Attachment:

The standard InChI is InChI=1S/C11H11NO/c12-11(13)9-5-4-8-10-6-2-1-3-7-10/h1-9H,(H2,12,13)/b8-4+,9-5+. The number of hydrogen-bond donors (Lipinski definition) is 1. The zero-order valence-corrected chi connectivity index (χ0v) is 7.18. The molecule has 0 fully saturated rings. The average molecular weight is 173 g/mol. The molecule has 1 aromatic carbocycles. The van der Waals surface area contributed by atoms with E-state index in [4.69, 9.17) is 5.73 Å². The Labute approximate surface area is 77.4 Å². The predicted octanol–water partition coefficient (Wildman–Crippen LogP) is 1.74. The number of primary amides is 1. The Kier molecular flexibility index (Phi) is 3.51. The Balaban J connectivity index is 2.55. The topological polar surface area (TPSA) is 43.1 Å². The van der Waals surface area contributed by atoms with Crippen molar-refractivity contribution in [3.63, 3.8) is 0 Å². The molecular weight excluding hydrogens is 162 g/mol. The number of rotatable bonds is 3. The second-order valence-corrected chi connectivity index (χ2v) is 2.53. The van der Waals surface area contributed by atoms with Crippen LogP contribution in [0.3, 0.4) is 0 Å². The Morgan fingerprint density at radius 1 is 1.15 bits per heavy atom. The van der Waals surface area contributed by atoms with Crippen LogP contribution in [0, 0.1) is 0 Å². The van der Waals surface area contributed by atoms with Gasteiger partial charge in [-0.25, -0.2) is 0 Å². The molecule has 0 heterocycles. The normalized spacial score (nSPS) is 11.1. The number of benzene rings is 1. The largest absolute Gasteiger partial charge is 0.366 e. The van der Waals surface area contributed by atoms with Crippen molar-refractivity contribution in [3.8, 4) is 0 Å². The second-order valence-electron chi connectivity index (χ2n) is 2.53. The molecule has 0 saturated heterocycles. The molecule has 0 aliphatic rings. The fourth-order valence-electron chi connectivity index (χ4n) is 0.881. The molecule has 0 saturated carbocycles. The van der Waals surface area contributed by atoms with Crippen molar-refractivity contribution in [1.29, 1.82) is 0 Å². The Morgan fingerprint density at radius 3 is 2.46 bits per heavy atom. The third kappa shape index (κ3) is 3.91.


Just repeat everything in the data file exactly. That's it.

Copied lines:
The standard InChI is InChI=1S/C11H11NO/c12-11(13)9-5-4-8-10-6-2-1-3-7-10/h1-9H,(H2,12,13)/b8-4+,9-5+. The number of hydrogen-bond donors (Lipinski definition) is 1. The zero-order valence-corrected chi connectivity index (χ0v) is 7.18. The molecule has 0 fully saturated rings. The average molecular weight is 173 g/mol. The molecule has 1 aromatic carbocycles. The van der Waals surface area contributed by atoms with E-state index in [4.69, 9.17) is 5.73 Å². The Labute approximate surface area is 77.4 Å². The predicted octanol–water partition coefficient (Wildman–Crippen LogP) is 1.74. The number of primary amides is 1. The Kier molecular flexibility index (Phi) is 3.51. The Balaban J connectivity index is 2.55. The topological polar surface area (TPSA) is 43.1 Å². The van der Waals surface area contributed by atoms with Crippen molar-refractivity contribution in [3.63, 3.8) is 0 Å². The molecular weight excluding hydrogens is 162 g/mol. The number of rotatable bonds is 3. The second-order valence-corrected chi connectivity index (χ2v) is 2.53. The van der Waals surface area contributed by atoms with Crippen LogP contribution in [0.3, 0.4) is 0 Å². The Morgan fingerprint density at radius 1 is 1.15 bits per heavy atom. The van der Waals surface area contributed by atoms with Crippen LogP contribution in [0, 0.1) is 0 Å². The van der Waals surface area contributed by atoms with Gasteiger partial charge in [-0.25, -0.2) is 0 Å². The molecule has 0 heterocycles. The normalized spacial score (nSPS) is 11.1. The number of benzene rings is 1. The largest absolute Gasteiger partial charge is 0.366 e. The van der Waals surface area contributed by atoms with Crippen molar-refractivity contribution in [3.8, 4) is 0 Å². The second-order valence-electron chi connectivity index (χ2n) is 2.53. The molecule has 0 saturated heterocycles. The molecule has 0 aliphatic rings. The fourth-order valence-electron chi connectivity index (χ4n) is 0.881. The molecule has 0 saturated carbocycles. The van der Waals surface area contributed by atoms with Crippen molar-refractivity contribution in [1.29, 1.82) is 0 Å². The Morgan fingerprint density at radius 3 is 2.46 bits per heavy atom. The third kappa shape index (κ3) is 3.91.